Grass is green, the sky is blue, and Amazon just keeps getting richer.
Richer By the Minute: Amazon
For whosoever the last two years has been something of a disappointment, there is the equal and opposite reaction of Amazon.
While small and mid-sized businesses nationwide suffered through periodic shut-downs, strangling mandates and a resplendent variety of local restrictions, Amazon was already perfectly poised to take full advantage of the sudden shift in consumer buying trends from in-person shopping to a fully online experience.
There were still problems, of course; there still are. Amazon, like other online retailers, is suffering from a running crisis of returns and returned merchandise that is reduced in value by over-handling, being out-of-date or lacking original tags and packaging.
But even that headache is but a penny dropped in the vast bucket of Amazon’s billions. Over the past two years, the worlds 10 richest men doubled their wealth, Jeff Bezos very much included.
It isn’t Amazon’s fault- not exactly. The company can’t be held responsible for a global pandemic, though certain questions are worth asking. For instance, Jeff Bezos owns The Washington Post. The Post has been heavily advocating for extended shut-downs throughout Covid19, and continues to reserve the right to do so, while its owner stands to profit from that scenario.
Is that a problematic conflict of interest?
Amazon is responsible for other questionable business practices as well, including burying the products of its vendors deep under a search-result mountain of Amazon’s own products, exploitative labor practices at home and abroad, aggressive government lobbying to promote the interests of the company at the expense of the collective interests of society, and fighting legislation aimed at curbing forced labor worldwide.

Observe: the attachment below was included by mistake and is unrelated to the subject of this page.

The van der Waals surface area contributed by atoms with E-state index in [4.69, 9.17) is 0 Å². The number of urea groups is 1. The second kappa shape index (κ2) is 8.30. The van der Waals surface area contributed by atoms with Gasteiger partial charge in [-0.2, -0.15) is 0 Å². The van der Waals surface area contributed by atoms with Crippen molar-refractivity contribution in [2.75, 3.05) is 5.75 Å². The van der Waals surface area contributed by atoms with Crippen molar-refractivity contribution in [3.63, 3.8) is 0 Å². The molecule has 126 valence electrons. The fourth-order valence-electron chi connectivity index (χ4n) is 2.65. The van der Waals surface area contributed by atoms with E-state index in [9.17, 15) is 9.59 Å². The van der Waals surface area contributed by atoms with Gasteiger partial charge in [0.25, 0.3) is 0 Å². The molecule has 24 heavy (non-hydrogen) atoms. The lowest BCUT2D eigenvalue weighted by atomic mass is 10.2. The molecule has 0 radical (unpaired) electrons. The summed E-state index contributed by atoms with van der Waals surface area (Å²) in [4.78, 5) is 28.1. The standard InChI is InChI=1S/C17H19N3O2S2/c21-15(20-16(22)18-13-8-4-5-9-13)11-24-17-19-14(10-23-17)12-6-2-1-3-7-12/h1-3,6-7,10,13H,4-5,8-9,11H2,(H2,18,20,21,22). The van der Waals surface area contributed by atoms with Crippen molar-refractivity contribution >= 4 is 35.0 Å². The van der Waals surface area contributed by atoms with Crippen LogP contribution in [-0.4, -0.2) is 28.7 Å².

Even those things aren’t entirely the fault of Amazon. A false bill of goods was sold to American voters under the warm and fuzzy-sounding guise of “Globalism”. Economic globalization- which is what the world actually got- does not look at all like people “sharing all the world” or “living life in peace.”
It looks like exploitation.
It looks like wealthy corporations taking advantage of countries with lower labor standards and fewer environmental regulations to get richer on the backs of workers in emerging nations. Worse, it has changed the market and what it takes to stay competitive.
That, plus a 10,000 mile supply line dependent on petroleum, a wider wealth gap, and the gutting of American manufacturing was all society got for its 35-year odd experiment in globalization.
Globalization killed malls, though some have yet to lie down. Before that, globalization helped the malls kill Main Street. The price, the selection, the savings; small-scale operations had a hard time competing.
They had a hard time, that is, until Walmart came along and killed them all. Walmart, with its unsurpassed buying power, low prices and endless selection of goods cheaply made in other countries, seemed well-nigh unstoppable.